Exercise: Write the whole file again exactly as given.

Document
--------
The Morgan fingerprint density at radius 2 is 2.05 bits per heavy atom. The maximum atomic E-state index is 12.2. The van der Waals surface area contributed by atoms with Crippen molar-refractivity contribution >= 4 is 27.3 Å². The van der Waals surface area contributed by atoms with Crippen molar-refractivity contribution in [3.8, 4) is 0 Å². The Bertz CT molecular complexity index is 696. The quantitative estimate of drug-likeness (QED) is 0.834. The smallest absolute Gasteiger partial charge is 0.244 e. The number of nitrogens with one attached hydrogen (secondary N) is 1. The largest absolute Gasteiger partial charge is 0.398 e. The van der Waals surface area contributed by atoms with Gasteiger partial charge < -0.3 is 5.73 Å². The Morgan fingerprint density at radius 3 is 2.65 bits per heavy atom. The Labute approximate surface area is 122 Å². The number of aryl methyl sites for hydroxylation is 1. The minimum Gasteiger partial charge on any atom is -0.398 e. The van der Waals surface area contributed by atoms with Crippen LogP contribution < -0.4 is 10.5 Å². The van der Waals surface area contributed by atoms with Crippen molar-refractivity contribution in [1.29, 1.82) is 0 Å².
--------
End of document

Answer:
The Morgan fingerprint density at radius 2 is 2.05 bits per heavy atom. The maximum atomic E-state index is 12.2. The van der Waals surface area contributed by atoms with Crippen molar-refractivity contribution >= 4 is 27.3 Å². The van der Waals surface area contributed by atoms with Crippen molar-refractivity contribution in [3.8, 4) is 0 Å². The Bertz CT molecular complexity index is 696. The quantitative estimate of drug-likeness (QED) is 0.834. The smallest absolute Gasteiger partial charge is 0.244 e. The number of nitrogens with one attached hydrogen (secondary N) is 1. The largest absolute Gasteiger partial charge is 0.398 e. The van der Waals surface area contributed by atoms with Gasteiger partial charge < -0.3 is 5.73 Å². The Morgan fingerprint density at radius 3 is 2.65 bits per heavy atom. The Labute approximate surface area is 122 Å². The number of aryl methyl sites for hydroxylation is 1. The minimum Gasteiger partial charge on any atom is -0.398 e. The van der Waals surface area contributed by atoms with Crippen LogP contribution < -0.4 is 10.5 Å². The van der Waals surface area contributed by atoms with Crippen molar-refractivity contribution in [1.29, 1.82) is 0 Å².